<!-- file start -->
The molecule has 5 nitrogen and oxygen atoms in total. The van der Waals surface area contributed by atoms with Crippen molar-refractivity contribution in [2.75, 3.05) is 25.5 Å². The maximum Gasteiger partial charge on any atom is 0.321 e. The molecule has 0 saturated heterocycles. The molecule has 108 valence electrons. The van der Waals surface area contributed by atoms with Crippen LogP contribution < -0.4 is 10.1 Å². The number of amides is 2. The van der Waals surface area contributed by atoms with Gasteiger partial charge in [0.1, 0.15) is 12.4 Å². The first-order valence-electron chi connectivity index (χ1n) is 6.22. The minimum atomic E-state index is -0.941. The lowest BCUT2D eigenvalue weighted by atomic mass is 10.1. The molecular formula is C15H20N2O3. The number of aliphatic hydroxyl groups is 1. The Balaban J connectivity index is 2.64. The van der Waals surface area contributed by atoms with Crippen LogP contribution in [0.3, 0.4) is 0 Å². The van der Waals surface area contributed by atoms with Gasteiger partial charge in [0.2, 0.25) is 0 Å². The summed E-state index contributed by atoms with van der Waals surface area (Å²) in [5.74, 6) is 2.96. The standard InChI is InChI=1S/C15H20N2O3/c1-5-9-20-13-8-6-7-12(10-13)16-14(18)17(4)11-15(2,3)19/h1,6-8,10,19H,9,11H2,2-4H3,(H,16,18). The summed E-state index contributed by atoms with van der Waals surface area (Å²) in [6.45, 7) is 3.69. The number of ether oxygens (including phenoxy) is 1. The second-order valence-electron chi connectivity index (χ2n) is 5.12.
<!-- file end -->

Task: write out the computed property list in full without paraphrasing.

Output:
The molecule has 5 nitrogen and oxygen atoms in total. The van der Waals surface area contributed by atoms with Crippen molar-refractivity contribution in [2.75, 3.05) is 25.5 Å². The maximum Gasteiger partial charge on any atom is 0.321 e. The molecule has 0 saturated heterocycles. The molecule has 108 valence electrons. The van der Waals surface area contributed by atoms with Crippen LogP contribution < -0.4 is 10.1 Å². The number of amides is 2. The van der Waals surface area contributed by atoms with Gasteiger partial charge in [0.1, 0.15) is 12.4 Å². The first-order valence-electron chi connectivity index (χ1n) is 6.22. The minimum atomic E-state index is -0.941. The lowest BCUT2D eigenvalue weighted by atomic mass is 10.1. The molecular formula is C15H20N2O3. The number of aliphatic hydroxyl groups is 1. The Balaban J connectivity index is 2.64. The van der Waals surface area contributed by atoms with Crippen LogP contribution in [0.3, 0.4) is 0 Å². The van der Waals surface area contributed by atoms with Gasteiger partial charge in [0.2, 0.25) is 0 Å². The summed E-state index contributed by atoms with van der Waals surface area (Å²) in [5.74, 6) is 2.96. The standard InChI is InChI=1S/C15H20N2O3/c1-5-9-20-13-8-6-7-12(10-13)16-14(18)17(4)11-15(2,3)19/h1,6-8,10,19H,9,11H2,2-4H3,(H,16,18). The summed E-state index contributed by atoms with van der Waals surface area (Å²) in [6.45, 7) is 3.69. The number of ether oxygens (including phenoxy) is 1. The second-order valence-electron chi connectivity index (χ2n) is 5.12.